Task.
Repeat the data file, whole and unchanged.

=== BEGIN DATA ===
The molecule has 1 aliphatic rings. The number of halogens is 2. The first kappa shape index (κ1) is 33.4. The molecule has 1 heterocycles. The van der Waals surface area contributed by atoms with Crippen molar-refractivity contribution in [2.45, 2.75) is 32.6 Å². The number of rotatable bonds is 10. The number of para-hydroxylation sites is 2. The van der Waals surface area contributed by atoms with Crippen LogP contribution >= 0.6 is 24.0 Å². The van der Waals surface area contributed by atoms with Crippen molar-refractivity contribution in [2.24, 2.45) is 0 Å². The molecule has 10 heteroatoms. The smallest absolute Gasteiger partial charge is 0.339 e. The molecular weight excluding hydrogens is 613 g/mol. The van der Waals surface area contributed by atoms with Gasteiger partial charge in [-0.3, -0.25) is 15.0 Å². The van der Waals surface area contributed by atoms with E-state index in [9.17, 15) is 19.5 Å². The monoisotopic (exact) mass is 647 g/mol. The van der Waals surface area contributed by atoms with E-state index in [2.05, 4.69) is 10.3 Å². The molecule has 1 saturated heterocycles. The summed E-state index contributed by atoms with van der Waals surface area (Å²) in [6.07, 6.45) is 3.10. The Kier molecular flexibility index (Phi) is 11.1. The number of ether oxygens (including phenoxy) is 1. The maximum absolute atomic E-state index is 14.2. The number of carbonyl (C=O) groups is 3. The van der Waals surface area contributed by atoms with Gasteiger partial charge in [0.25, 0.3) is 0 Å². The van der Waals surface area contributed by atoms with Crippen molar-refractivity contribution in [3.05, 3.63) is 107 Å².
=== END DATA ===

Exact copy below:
The molecule has 1 aliphatic rings. The number of halogens is 2. The first kappa shape index (κ1) is 33.4. The molecule has 1 heterocycles. The van der Waals surface area contributed by atoms with Crippen molar-refractivity contribution in [2.45, 2.75) is 32.6 Å². The number of rotatable bonds is 10. The number of para-hydroxylation sites is 2. The van der Waals surface area contributed by atoms with Crippen LogP contribution >= 0.6 is 24.0 Å². The van der Waals surface area contributed by atoms with Crippen molar-refractivity contribution in [2.24, 2.45) is 0 Å². The molecule has 10 heteroatoms. The smallest absolute Gasteiger partial charge is 0.339 e. The molecular weight excluding hydrogens is 613 g/mol. The van der Waals surface area contributed by atoms with Gasteiger partial charge in [-0.3, -0.25) is 15.0 Å². The van der Waals surface area contributed by atoms with E-state index in [9.17, 15) is 19.5 Å². The monoisotopic (exact) mass is 647 g/mol. The van der Waals surface area contributed by atoms with E-state index in [2.05, 4.69) is 10.3 Å². The molecule has 1 saturated heterocycles. The summed E-state index contributed by atoms with van der Waals surface area (Å²) in [6.07, 6.45) is 3.10. The Kier molecular flexibility index (Phi) is 11.1. The number of ether oxygens (including phenoxy) is 1. The maximum absolute atomic E-state index is 14.2. The number of carbonyl (C=O) groups is 3. The van der Waals surface area contributed by atoms with Gasteiger partial charge in [0.25, 0.3) is 0 Å². The van der Waals surface area contributed by atoms with Crippen molar-refractivity contribution in [3.05, 3.63) is 107 Å².